Many Triple Crown contenders compete in the Arkansas Derby , which is the big finale each year of the meet. Hot Springs operates under the council-manager form of city government, one of the two most common forms of local government in the United States , and common in smaller municipalities. The city is divided into six districts, which elect a city director to the seven-member board of directors.
As a body, the board is the prime executive branch of Hot Springs government whose duties include making policy, creating a budget, and passing resolutions and ordinances. The seventh member is a mayor elected at-large by Hot Springs. The mayor presides over city functions in an official capacity and manages the municipal government, without legislative authority.
City director elections are held every four years, but are staggered such that elections for three districts coincide with the election of the President of the United States and four occur in November of "off years". Hot Springs public secondary education includes five school districts, ultimately leading to graduation from five different high schools. A two-year residential program, ASMSA was established in and is available to students from across the state following acceptance.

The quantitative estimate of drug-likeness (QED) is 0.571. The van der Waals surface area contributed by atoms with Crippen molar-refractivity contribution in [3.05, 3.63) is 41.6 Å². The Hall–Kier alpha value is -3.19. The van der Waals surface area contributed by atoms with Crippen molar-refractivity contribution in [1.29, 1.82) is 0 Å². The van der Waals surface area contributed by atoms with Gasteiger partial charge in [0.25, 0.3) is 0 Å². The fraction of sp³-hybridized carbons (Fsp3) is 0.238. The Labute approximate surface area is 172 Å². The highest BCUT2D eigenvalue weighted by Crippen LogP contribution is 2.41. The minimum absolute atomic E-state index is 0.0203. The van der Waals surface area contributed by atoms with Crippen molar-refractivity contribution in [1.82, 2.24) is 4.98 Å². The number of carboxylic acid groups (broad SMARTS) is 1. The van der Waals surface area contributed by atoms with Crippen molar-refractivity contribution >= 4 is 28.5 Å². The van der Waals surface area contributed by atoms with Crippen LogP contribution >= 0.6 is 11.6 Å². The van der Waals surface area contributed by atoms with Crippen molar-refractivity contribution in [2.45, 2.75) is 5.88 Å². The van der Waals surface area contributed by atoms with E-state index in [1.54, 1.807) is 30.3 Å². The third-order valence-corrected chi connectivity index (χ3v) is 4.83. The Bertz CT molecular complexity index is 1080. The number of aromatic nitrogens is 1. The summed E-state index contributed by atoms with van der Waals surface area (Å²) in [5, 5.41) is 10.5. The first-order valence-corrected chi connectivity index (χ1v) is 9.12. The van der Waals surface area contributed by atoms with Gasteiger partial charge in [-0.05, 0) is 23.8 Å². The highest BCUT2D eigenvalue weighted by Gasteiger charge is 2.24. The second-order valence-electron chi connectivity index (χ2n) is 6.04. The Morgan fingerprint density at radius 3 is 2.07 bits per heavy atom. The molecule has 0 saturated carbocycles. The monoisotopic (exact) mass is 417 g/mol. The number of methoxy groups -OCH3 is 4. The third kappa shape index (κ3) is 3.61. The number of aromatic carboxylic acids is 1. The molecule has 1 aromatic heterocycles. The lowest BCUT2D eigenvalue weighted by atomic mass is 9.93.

The only accredited post-secondary educational opportunity in Hot Springs is at National Park College. Created from a merger between Garland County Community College and Quapaw Technical Institute, the college enrolls approximately 3, students annually in credit programs.
Champion Baptist College was issued a Letter of Exemption from Certification by the Arkansas Department of Higher Education to offer church-related courses and grant church-related degrees. Hot Springs previously had a Catholic grade school for black children, St. Gabriel School; it closed in It is published daily. The online newspaper is www. It lists up-to-the minute concise information about the city. The Thrifty Nickel , a classified advertising publication, is published from offices at Ouachita Avenue.
The Little Rock edition is also published from this office. Seven AM radio stations and fifteen FM stations broadcast from the area. In addition, most of the Little Rock radio stations provide at least secondary coverage of the city. Route 70 and U. Route bypass the downtown to the south on the four-lane Dr. Martin Luther King Jr. Hot Springs is served by Memorial Field Airport. Within Hot Springs, three fixed-route buses are operated by the city's Intracity Transit.
All routes are based at the city's Transportation Depot in downtown Hot Springs, and operate six days a week; Sundays and six annual holidays are excluded. From Wikipedia, the free encyclopedia. Hot Springs National Park. Not to be confused with Hot Spring County, Arkansas.